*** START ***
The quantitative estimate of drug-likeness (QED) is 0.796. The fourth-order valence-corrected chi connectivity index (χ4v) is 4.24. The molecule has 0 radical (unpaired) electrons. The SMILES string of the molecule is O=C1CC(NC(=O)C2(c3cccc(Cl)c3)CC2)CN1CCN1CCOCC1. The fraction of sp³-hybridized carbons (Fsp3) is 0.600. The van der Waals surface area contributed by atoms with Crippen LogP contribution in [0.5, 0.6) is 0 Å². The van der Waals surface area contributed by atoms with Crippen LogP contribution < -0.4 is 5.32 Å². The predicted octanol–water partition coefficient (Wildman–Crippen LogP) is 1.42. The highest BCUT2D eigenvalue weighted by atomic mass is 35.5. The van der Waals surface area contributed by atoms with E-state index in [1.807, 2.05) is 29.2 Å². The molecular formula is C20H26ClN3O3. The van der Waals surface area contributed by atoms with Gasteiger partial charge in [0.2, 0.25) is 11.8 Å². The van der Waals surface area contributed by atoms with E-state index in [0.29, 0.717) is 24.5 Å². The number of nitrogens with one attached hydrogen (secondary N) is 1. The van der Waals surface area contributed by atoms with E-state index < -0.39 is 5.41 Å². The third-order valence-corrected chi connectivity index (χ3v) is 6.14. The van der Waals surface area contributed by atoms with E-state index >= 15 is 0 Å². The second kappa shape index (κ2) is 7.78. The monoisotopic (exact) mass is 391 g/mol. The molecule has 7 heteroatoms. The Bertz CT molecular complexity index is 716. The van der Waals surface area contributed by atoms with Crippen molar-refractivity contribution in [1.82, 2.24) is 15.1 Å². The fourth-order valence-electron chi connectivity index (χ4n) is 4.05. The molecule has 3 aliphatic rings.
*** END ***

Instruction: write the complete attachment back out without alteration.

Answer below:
The quantitative estimate of drug-likeness (QED) is 0.796. The fourth-order valence-corrected chi connectivity index (χ4v) is 4.24. The molecule has 0 radical (unpaired) electrons. The SMILES string of the molecule is O=C1CC(NC(=O)C2(c3cccc(Cl)c3)CC2)CN1CCN1CCOCC1. The fraction of sp³-hybridized carbons (Fsp3) is 0.600. The van der Waals surface area contributed by atoms with Crippen LogP contribution in [0.5, 0.6) is 0 Å². The van der Waals surface area contributed by atoms with Crippen LogP contribution < -0.4 is 5.32 Å². The predicted octanol–water partition coefficient (Wildman–Crippen LogP) is 1.42. The highest BCUT2D eigenvalue weighted by atomic mass is 35.5. The van der Waals surface area contributed by atoms with E-state index in [1.807, 2.05) is 29.2 Å². The molecular formula is C20H26ClN3O3. The van der Waals surface area contributed by atoms with Gasteiger partial charge in [0.2, 0.25) is 11.8 Å². The van der Waals surface area contributed by atoms with E-state index in [0.29, 0.717) is 24.5 Å². The number of nitrogens with one attached hydrogen (secondary N) is 1. The van der Waals surface area contributed by atoms with E-state index < -0.39 is 5.41 Å². The third-order valence-corrected chi connectivity index (χ3v) is 6.14. The van der Waals surface area contributed by atoms with E-state index >= 15 is 0 Å². The second kappa shape index (κ2) is 7.78. The monoisotopic (exact) mass is 391 g/mol. The molecule has 7 heteroatoms. The Bertz CT molecular complexity index is 716. The van der Waals surface area contributed by atoms with Crippen molar-refractivity contribution in [1.82, 2.24) is 15.1 Å². The fourth-order valence-electron chi connectivity index (χ4n) is 4.05. The molecule has 3 aliphatic rings.